Recently I’ve helped a friend set up a Google Tag Manager (GTM) container for a project he’s working on. As in many cases the GTM container held many tag, including the LinkedIn Insight Tag.
My friend thought that it would be nice to analyze the Website Demographics report from the Insight Tag’s data, to expose which companies have visited the project’s page.
But to his disappointment, he discovered out that their internal traffic was “messing up” LinkedIn’s data, and could extract little insight from it. Since LinkedIn doesn’t offer many options to filter internal traffic (unlike tools like Google Analytics), we figured we’d need to take a different approach to this.
Geolocation triggers in Google Tag Manager
With COVID-19 still at its peak, and everyone working from home, IP filtering wasn’t option. In any case this isn’t a stable solution in GTM though some methods do exist.
The other way we thought we can approach this was through the user’s location. We knew that traffic outside of Israel (where the company’s HQ is located) definitely prospects, with Israeli companies being a secondary targeting for their marketing.
So we looked for a solution to bring the user’s location data into GTM and came across this great guide (and Template Tag!) by Simo Ahava. In a nutshell, Simo created a Template Tag for GTM that connects to an API that parses the user’s IP to their exact location. Oh, and it’s free (up to 30k request monthly). Eureka!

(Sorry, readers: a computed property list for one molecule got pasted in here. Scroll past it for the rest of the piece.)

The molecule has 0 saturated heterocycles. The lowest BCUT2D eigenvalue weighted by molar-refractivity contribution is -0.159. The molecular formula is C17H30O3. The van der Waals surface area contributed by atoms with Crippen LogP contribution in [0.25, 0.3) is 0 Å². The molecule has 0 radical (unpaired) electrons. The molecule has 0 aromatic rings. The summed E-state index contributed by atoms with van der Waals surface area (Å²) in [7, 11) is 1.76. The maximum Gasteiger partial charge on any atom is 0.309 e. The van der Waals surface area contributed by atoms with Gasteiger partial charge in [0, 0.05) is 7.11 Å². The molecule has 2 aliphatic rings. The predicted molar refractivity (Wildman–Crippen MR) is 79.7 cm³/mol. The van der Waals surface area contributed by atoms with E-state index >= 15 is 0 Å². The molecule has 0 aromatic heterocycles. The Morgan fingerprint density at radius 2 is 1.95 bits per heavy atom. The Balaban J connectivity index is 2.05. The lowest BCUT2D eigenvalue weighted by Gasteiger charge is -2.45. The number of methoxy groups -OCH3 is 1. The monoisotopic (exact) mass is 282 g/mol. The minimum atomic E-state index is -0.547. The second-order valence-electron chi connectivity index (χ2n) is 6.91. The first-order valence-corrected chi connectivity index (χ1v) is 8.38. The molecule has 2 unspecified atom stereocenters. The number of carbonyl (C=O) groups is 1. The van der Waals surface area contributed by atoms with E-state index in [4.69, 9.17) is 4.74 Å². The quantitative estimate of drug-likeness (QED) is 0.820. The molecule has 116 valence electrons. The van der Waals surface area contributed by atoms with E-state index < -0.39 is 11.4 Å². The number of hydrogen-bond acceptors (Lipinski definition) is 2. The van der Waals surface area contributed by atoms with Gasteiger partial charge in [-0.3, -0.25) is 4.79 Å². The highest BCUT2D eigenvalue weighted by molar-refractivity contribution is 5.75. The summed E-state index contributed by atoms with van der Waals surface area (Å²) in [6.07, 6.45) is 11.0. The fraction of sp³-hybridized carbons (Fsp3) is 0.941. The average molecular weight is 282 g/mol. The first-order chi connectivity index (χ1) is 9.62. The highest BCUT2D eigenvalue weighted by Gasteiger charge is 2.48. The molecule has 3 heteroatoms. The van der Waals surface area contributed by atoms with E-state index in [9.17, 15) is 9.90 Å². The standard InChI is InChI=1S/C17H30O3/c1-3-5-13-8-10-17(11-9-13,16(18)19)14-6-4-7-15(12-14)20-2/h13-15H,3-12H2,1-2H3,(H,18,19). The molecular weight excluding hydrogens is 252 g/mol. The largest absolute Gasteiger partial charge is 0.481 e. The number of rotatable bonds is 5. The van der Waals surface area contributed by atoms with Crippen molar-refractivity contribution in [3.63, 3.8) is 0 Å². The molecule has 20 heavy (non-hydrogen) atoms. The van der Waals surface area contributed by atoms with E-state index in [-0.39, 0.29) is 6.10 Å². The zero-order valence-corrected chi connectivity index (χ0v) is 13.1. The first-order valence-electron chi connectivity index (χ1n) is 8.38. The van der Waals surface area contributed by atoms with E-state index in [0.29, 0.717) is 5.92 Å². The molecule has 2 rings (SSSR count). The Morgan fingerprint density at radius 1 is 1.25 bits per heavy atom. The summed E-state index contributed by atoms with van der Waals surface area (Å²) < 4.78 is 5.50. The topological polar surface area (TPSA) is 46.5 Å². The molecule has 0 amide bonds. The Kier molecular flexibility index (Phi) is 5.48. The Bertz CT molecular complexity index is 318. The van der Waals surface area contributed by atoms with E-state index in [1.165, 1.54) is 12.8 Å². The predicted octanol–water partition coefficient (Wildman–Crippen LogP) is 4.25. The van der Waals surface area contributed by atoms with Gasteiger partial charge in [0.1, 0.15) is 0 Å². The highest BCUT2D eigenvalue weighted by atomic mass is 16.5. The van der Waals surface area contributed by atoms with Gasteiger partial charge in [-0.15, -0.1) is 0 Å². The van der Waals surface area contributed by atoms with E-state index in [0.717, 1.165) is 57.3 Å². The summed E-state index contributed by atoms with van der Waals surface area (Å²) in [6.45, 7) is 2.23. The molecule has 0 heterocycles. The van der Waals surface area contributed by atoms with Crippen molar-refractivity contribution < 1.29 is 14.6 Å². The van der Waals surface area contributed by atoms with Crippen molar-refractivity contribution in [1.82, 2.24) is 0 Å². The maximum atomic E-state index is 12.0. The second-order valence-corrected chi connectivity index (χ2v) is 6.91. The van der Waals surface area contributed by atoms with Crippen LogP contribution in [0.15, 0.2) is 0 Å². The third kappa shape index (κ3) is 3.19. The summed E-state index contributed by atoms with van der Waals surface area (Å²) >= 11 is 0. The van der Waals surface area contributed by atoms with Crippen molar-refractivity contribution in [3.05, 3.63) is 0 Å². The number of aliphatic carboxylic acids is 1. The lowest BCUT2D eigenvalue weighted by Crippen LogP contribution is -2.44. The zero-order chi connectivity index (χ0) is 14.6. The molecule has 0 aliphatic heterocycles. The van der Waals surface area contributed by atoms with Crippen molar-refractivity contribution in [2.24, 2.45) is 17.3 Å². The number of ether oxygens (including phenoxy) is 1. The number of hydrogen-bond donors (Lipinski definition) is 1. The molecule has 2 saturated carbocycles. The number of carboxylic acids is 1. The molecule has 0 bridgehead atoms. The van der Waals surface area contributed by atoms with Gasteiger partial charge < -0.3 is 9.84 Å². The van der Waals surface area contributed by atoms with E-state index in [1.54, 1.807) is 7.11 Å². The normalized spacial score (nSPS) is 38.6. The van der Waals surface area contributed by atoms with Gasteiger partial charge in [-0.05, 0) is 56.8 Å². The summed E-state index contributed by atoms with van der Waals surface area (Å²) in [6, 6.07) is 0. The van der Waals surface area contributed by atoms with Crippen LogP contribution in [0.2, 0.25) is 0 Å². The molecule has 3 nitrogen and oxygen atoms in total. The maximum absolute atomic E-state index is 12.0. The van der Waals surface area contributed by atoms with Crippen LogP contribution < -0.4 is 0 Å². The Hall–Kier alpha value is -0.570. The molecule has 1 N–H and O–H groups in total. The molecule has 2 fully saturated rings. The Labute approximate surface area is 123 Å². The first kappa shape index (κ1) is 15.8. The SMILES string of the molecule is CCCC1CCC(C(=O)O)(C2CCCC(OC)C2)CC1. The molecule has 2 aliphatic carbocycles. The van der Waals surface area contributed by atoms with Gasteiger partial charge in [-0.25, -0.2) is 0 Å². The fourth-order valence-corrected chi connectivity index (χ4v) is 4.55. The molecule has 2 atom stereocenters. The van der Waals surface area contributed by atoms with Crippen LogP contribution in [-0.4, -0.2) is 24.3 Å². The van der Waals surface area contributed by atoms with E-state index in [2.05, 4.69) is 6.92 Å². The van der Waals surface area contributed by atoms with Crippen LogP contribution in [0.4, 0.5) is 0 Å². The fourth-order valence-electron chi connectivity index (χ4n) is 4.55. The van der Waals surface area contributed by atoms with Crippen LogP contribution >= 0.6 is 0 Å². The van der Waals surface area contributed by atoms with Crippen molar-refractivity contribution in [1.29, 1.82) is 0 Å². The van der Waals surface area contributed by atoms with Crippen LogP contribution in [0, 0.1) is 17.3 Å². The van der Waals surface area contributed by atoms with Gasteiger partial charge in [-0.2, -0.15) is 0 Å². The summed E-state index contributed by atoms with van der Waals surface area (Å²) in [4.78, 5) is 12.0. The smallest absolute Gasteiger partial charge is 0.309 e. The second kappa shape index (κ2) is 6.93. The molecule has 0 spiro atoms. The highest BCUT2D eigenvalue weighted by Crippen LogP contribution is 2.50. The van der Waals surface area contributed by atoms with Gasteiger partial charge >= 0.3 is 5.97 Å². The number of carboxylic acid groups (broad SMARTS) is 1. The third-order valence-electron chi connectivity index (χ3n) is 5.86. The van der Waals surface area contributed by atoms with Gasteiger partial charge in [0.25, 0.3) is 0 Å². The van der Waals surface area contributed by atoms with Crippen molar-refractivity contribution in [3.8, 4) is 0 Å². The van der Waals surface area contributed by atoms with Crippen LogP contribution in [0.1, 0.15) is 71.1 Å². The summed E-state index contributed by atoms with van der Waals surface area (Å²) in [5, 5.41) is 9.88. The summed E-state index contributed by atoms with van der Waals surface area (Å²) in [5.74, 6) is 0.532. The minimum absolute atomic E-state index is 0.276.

Building the logic in GTM
First we added a new tag in GTM, using the Custom Template.
I don’t generally recommend Custom Templates unless they’re from a trusted source, which Simo sure is.
We named the tag with a clear name “IP Geolocation API” and pasted in the API Key.
The API key can be obtained by creating a free account at https://ipgeolocation.io/
Finally, we set the tag to fire on All Pages.
Since the API is limited to 30k requests per month, you can save the location data in the session storage to reduce requests on sequential pages
This tag will now load on every page and populate the Data Layer with rich location data.
This data is now available to use as triggers or blocking triggers.
Now that the data is available, we set to change the Insight Tag. First, we created a new Trigger, so that the tag won’t load on ‘All Pages’. Since the Geolocation Tag loads on all pages at a relatively early stage, we figured we can use its response to load the Insight Tag without losing data.
So we created a new Trigger of the type Custom Event with the event name ‘geolocate’.
We then added a firing rule to restrict the tag only to fire if a certain Data Layer Variable (DLV) isn’t equal to the geo we wanted to exclude.
In this case we wanted to exclude Israel, so created a DLV to capture the country’s name “geoData.country_name”.
Similarly, you can exclude a specific city with “geoData.city”, for example if your HQ sit in Liverpool but you don’t want to exclude of of the United Kingdom.
Tag is firing, data is clean, COVID-19 has been eradicated from the world (wishful thinking).
While this implementation isn’t completely bulletproof, it does offer a basic solution to overcome LinkedIn’s lack of filters.
Leave a Reply